Sunday, December 04, 2016
Allied concerns a woman who may be masquerading as someone else, and the new film directed by Robert Zemeckis is indeed one type of story pretending to be another. The central action scene, in which Allied agents Max Vatan (Brad Pitt) and Marianne Beausejour (Marion Cotillard) assassinate the German ambassador to Morocco in 1942, comes early and is on full display in the trailer. The scene is the culmination of the first act of Steven Knight's script, in which Max and Marianne are thrown together in Casablanca; playing at being husband and wife turns to love and the couple go to London, marry, and have a daughter. (Again, this is all in the trailer.) Max learns a year later that Marianne may be a German spy. This is a promising setup, but it's also a smokescreen. Zemeckis and Knight aren't really telling a spy story. Max and Marianne love each other deeply, and Allied is in fact an investigation of whether their love will survive the chance that Marianne is a traitor.
For a film set in the world of espionage Allied contains remarkably little tradecraft after the story returns to London. Max, a Canadian military officer, has some kind of job working under a stodgy British commander (Jared Harris), but until Marianne's loyalty is called into question all we see him do is put on a uniform and joke around with colleagues. Marianne, who we're told is an agent of exceptional boldness, seems to lose all interest in work after becoming pregnant. If the problem with the not boring but still uninvolving Allied had to be summed up in a sentence then it is that it's a film about characters and not about people. Knight's script doesn't give his stars room to maneuver, and even their minor interactions are weighed down by plot implications. Brad Pitt is unaccountably stiff in the Casablanca scenes and then has little to do but fret and worry. It's a dull performance and the filmmakers seem to have misunderstood what we want from Pitt. It doesn't help Max has no one to talk to. Lizzy Caplan is badly miscast as Max's sister, barely concealing her lesbian affair in a way that doesn't seem quite right for the period.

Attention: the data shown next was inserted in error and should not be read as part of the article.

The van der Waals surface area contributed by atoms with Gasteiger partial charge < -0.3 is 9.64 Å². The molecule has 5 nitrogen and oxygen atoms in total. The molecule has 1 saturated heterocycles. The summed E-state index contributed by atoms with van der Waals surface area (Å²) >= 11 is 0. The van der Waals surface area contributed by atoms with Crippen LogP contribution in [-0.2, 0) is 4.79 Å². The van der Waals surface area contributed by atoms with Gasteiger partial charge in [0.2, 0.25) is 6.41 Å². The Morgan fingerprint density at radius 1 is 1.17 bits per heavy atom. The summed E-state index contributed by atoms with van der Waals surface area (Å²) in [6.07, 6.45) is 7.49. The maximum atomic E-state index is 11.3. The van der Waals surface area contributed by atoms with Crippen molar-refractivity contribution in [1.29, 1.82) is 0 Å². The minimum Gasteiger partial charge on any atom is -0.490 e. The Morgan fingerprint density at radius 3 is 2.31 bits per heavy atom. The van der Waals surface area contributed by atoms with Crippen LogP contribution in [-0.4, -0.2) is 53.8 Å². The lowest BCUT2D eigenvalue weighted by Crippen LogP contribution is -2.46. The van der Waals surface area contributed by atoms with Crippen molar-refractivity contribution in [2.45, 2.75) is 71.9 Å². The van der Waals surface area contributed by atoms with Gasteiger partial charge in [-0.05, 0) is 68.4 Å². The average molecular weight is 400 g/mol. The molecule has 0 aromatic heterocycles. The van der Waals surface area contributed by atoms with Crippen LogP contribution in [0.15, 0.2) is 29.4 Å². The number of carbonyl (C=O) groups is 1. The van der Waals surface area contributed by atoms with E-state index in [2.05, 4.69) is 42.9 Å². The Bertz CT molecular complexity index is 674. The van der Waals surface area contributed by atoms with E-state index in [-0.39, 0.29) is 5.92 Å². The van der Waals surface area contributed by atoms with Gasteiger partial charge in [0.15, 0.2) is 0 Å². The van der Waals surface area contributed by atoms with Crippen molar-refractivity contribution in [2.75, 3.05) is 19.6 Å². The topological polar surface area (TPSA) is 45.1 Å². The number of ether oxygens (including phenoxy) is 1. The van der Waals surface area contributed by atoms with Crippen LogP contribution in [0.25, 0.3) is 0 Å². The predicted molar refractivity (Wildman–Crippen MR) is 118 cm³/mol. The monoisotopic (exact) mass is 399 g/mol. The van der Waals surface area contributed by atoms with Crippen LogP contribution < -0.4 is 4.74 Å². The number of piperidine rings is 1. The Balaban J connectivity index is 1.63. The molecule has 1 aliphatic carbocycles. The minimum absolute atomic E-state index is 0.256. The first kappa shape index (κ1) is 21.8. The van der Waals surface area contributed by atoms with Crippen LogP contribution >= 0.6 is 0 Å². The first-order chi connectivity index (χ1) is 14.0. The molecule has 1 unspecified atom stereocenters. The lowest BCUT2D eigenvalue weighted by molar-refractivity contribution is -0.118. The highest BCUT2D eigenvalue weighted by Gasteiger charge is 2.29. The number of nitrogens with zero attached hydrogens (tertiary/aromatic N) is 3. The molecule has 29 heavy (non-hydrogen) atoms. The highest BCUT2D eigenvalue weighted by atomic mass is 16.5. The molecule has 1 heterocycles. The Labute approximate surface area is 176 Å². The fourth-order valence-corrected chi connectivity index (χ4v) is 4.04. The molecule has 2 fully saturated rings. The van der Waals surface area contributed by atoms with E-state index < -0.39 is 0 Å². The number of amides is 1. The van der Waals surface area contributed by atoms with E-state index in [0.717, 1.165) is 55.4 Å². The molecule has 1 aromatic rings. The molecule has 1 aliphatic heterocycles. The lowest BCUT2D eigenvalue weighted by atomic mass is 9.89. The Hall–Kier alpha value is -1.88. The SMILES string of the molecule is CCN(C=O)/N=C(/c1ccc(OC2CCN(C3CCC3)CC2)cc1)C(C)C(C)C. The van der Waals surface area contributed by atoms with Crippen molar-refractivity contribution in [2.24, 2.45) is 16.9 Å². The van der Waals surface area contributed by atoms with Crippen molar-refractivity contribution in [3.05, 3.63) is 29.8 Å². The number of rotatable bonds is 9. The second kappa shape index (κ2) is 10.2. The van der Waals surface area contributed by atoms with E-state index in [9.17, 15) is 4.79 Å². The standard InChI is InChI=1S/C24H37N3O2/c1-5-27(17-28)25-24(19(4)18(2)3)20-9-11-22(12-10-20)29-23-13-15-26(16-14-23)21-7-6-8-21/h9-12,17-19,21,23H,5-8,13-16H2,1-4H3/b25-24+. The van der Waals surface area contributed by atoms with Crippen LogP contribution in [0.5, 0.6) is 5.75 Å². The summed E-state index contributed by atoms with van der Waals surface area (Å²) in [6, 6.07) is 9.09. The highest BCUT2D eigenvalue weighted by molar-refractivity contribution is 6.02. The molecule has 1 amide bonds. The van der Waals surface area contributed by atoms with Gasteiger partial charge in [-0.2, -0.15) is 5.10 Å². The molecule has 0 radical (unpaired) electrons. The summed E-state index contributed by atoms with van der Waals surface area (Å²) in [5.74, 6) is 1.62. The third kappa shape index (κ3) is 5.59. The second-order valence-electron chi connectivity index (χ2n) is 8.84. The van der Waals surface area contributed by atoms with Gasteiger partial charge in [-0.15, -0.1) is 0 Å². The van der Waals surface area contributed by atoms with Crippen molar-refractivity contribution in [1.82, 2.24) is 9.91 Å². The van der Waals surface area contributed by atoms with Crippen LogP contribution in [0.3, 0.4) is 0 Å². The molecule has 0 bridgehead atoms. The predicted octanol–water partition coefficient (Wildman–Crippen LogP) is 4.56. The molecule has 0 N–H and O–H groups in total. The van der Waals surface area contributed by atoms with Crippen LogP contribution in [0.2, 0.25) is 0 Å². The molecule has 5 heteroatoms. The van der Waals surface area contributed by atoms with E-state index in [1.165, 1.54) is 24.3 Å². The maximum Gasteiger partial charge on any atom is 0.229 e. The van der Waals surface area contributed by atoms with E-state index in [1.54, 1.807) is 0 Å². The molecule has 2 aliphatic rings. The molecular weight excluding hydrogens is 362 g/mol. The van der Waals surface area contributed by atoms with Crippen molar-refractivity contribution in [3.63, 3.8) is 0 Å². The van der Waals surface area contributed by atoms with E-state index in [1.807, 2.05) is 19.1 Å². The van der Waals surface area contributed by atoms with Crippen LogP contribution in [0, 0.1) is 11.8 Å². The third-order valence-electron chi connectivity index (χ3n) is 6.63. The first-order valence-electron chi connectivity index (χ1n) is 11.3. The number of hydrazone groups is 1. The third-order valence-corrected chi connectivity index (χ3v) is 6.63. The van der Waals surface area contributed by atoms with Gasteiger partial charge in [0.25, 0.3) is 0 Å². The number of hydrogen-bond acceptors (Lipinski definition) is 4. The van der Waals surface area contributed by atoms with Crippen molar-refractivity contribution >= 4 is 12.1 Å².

The end of Allied is a flurry of activity. Max has caused one soldier's death by investigating Marianne against orders, and he risks more lives on an unlikely mission to occupied France. Allied wants to keep a revelation up its sleeve as long as possible and that means Marion Cotillard can only sit and wait, being a devoted wife and mother all the while. The filmmakers only seem interested in Max's point of view, and Marianne becomes a more passive character as Allied goes on. Given the setting and stars involved Allied should have been at a minimum much more fun, but this overthought film doesn't know what to do with its ration of promise.